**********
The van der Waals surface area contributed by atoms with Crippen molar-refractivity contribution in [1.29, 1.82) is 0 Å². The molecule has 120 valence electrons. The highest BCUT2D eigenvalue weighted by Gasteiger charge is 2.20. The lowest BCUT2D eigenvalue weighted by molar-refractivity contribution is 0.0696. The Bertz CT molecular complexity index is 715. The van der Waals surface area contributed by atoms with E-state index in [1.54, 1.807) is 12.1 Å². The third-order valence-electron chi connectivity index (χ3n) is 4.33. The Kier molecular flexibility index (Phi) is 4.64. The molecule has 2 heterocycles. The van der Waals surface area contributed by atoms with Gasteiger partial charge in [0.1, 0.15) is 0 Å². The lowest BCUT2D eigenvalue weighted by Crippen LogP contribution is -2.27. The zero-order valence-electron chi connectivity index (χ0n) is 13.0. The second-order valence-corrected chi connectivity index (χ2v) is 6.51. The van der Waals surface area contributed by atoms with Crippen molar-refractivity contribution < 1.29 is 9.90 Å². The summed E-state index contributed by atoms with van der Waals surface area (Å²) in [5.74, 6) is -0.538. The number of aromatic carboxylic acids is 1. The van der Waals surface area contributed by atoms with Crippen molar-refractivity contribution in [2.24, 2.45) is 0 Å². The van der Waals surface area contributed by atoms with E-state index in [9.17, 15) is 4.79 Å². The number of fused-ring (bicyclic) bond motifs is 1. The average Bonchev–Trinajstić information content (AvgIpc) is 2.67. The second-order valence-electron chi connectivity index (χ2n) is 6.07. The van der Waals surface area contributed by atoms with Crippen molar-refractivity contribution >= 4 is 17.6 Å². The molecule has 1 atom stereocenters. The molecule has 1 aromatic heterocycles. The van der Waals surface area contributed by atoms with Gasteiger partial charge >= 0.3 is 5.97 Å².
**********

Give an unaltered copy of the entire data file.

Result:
The van der Waals surface area contributed by atoms with Crippen molar-refractivity contribution in [1.29, 1.82) is 0 Å². The molecule has 120 valence electrons. The highest BCUT2D eigenvalue weighted by Gasteiger charge is 2.20. The lowest BCUT2D eigenvalue weighted by molar-refractivity contribution is 0.0696. The Bertz CT molecular complexity index is 715. The van der Waals surface area contributed by atoms with E-state index in [1.54, 1.807) is 12.1 Å². The third-order valence-electron chi connectivity index (χ3n) is 4.33. The Kier molecular flexibility index (Phi) is 4.64. The molecule has 2 heterocycles. The van der Waals surface area contributed by atoms with Gasteiger partial charge in [0.1, 0.15) is 0 Å². The lowest BCUT2D eigenvalue weighted by Crippen LogP contribution is -2.27. The zero-order valence-electron chi connectivity index (χ0n) is 13.0. The second-order valence-corrected chi connectivity index (χ2v) is 6.51. The van der Waals surface area contributed by atoms with Crippen molar-refractivity contribution < 1.29 is 9.90 Å². The summed E-state index contributed by atoms with van der Waals surface area (Å²) in [5.74, 6) is -0.538. The number of aromatic carboxylic acids is 1. The van der Waals surface area contributed by atoms with Crippen molar-refractivity contribution in [2.24, 2.45) is 0 Å². The van der Waals surface area contributed by atoms with E-state index in [9.17, 15) is 4.79 Å². The number of fused-ring (bicyclic) bond motifs is 1. The average Bonchev–Trinajstić information content (AvgIpc) is 2.67. The second-order valence-electron chi connectivity index (χ2n) is 6.07. The van der Waals surface area contributed by atoms with Crippen molar-refractivity contribution >= 4 is 17.6 Å². The molecule has 1 atom stereocenters. The molecule has 1 aromatic heterocycles. The van der Waals surface area contributed by atoms with Gasteiger partial charge >= 0.3 is 5.97 Å².